Waddell & Reed Financial, Inc. (NYSE:WDR) is an asset management company with a long history of solid performance and dividend raises (company’s investor relations website). Currently, its annual dividend of $1.84 provides for a yield of approximately 10.8%. Although the stock is technically undervalued with a trailing P/E ratio of about 10, dividend coverage from revenues recently has not been adequate with a payout ratio of well over 100% (EPS = $1.72). This supports the short thesis, although the company has said in previous reports that they intend to support the dividend for as long as they can. Since there is practically no debt and WDR has a large cushion of cash reserves, they can probably afford to do that for the near future. However, there is the very real possibility of an upcoming dividend cut if the underlying performance parameters do not improve.
There are not too many in-depth articles about WDR on SA. Here are links to some recent and excellent articles which go into more detail about the WDR company fundamentals:
Although the company has been having some recent setbacks which could justify the short thesis, recent political developments (here and here) have contributed to the upside. Please read the linked articles and their comment sections for more details about what the setbacks are.
Short interest in WDR is currently over 25% of the float at 16.35M shares with 11 days to cover (some sites quote the short percentage of float at only about 21%-22%). As one can see, most of the short interest has been acquired at price levels of $20 or less since the beginning of 2017. Here is a chart taken from the GuruFocus website:
At the same time as short interest has been piling on since January, institutional ownership has diminished by -10% or more. Here is another chart, also from the GuruFocus site:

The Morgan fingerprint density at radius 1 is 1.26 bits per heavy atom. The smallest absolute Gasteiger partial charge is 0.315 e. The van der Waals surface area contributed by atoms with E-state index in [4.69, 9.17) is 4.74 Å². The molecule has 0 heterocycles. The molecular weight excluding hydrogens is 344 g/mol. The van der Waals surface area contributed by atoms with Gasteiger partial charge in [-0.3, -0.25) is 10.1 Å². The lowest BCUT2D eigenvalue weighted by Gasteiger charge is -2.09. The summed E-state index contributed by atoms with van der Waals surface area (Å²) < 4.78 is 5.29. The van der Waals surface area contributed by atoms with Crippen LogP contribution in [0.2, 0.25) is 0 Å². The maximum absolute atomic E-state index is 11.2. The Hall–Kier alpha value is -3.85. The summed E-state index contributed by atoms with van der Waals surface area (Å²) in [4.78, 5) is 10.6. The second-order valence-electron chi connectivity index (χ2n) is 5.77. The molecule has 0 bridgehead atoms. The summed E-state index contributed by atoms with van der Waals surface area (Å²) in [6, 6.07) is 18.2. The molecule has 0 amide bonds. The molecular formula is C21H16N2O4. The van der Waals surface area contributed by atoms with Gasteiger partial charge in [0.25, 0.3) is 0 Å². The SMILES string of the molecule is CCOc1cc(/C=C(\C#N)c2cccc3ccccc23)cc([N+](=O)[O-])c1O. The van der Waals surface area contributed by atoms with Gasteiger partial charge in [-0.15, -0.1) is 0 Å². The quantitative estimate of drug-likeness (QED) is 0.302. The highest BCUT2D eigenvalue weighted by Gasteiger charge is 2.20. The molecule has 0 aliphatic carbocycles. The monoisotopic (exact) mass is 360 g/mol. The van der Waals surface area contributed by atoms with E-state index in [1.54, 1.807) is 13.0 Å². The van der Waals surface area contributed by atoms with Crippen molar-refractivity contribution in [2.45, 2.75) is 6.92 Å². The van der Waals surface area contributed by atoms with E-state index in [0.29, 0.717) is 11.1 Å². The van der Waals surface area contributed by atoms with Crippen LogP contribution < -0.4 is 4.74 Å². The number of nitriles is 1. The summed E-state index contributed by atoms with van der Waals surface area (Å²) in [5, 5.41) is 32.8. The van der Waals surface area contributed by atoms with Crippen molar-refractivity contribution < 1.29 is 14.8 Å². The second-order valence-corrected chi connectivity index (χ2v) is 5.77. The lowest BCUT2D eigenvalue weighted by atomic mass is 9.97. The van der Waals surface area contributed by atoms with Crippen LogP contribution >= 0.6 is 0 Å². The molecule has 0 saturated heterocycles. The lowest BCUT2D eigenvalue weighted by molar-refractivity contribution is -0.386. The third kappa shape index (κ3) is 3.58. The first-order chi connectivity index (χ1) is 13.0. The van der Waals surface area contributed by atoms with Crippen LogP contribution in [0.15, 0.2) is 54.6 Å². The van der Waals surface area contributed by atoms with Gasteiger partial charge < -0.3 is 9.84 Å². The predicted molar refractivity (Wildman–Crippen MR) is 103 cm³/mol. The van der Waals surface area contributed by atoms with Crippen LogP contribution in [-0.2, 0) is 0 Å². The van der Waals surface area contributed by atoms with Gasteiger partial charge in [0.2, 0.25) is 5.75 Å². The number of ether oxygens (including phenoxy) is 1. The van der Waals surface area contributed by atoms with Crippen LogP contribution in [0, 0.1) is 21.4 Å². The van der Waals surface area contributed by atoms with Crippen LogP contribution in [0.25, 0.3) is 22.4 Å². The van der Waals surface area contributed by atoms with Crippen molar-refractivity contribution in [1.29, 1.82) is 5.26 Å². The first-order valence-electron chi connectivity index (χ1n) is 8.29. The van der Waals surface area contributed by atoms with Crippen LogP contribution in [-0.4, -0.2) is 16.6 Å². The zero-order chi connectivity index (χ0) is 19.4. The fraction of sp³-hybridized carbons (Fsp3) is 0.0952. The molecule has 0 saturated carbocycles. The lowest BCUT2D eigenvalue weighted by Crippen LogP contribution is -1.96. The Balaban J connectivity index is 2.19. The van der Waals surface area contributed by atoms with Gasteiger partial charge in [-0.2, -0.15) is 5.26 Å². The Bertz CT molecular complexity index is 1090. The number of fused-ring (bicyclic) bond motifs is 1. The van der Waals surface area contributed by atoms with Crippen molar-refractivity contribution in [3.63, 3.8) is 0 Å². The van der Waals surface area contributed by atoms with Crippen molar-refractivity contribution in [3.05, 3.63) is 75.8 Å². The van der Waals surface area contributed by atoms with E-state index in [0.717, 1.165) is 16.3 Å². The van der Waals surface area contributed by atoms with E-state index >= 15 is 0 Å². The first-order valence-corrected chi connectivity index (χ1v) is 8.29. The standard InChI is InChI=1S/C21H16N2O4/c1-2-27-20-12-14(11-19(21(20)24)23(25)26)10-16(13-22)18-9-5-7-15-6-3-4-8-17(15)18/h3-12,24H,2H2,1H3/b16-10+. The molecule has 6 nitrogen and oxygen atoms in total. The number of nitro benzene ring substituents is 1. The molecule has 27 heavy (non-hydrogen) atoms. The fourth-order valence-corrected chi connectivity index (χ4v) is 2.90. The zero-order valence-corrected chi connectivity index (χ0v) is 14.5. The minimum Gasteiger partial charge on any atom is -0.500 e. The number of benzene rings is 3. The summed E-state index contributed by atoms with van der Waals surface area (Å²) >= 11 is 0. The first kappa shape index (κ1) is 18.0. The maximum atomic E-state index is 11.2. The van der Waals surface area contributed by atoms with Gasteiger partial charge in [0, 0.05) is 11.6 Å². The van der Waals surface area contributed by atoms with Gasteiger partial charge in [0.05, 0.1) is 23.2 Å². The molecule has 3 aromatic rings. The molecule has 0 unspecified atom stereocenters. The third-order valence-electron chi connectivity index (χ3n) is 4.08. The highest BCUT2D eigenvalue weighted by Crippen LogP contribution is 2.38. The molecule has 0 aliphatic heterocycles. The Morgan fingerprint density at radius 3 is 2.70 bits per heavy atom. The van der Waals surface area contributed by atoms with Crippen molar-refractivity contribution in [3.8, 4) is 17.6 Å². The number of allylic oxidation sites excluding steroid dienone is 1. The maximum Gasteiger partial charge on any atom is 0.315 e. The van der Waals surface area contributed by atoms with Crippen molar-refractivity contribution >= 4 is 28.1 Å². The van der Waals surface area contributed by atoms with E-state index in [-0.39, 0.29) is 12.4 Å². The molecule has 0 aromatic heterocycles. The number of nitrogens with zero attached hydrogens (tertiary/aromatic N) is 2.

Last Friday (June 9, 2017) we got to see a glimpse of what might be a massive short squeeze in the making. Closing at $18.14 (up 0.51 or +2.89%), WDR has been trading in a relatively tight range of around $16.50 – $17 with intraday highs of up to about $18 over the past few months. Friday’s volume was 4,088,328 shares traded while the average volume is about 1.5 million. The intraday price high was $19.11 or around +7.2%. Clearly, if I were short WDR at less than $20 per share, this would be quite frightening to me! I believe that much of the trading on Friday was due to short covering.
Interestingly enough, trading was halted for about an hour (between 1:00-2:15 pm) when shares were trading at about $18.88, then dropping to a low of $17.73 and closing the day at $18.14. The reason for the trading halt was a news release concerning WDR’s assets under management (AUM) outflows. Considering that the news was only mildly negative, or even neutral (which can be interpreted as good news in light of recent performance), it was certainly convenient that the day’s tremendous surge provided a cushion for the inevitable price drop which accompanies any negative report, no matter how benign.
I would sure like to know who is shorting this issue; I am assuming that most of the short interest is institutional such as hedge funds. We can assume that it is becoming more and more expensive to borrow shares of WDR since the short interest is already at all-time highs. In addition to the borrowing costs, shorts must also pay the quarterly dividend of $0.46 per share (current yield is about 10.8%). Shorting such a high-yielder is certainly not for the faint of heart. One would have thought that short interest would have fallen off more around the last ex-dividend date which was on April 6, 2017. Since it only grew more since then, and the price has not risen to intraday levels higher than about $18, those who were newly short on ex-dividend day will only see a profit if they can cover at around $17.50 or less. Some of those were clearly being squeezed on Friday.
I would keep an eye on WDR over the next few weeks and months if I were you; there will probably be more days like Friday.
I wrote this article myself, and it expresses my own opinions. I am not receiving compensation for it (other than from Seeking Alpha). I have no business relationship with any company whose stock is mentioned in this article.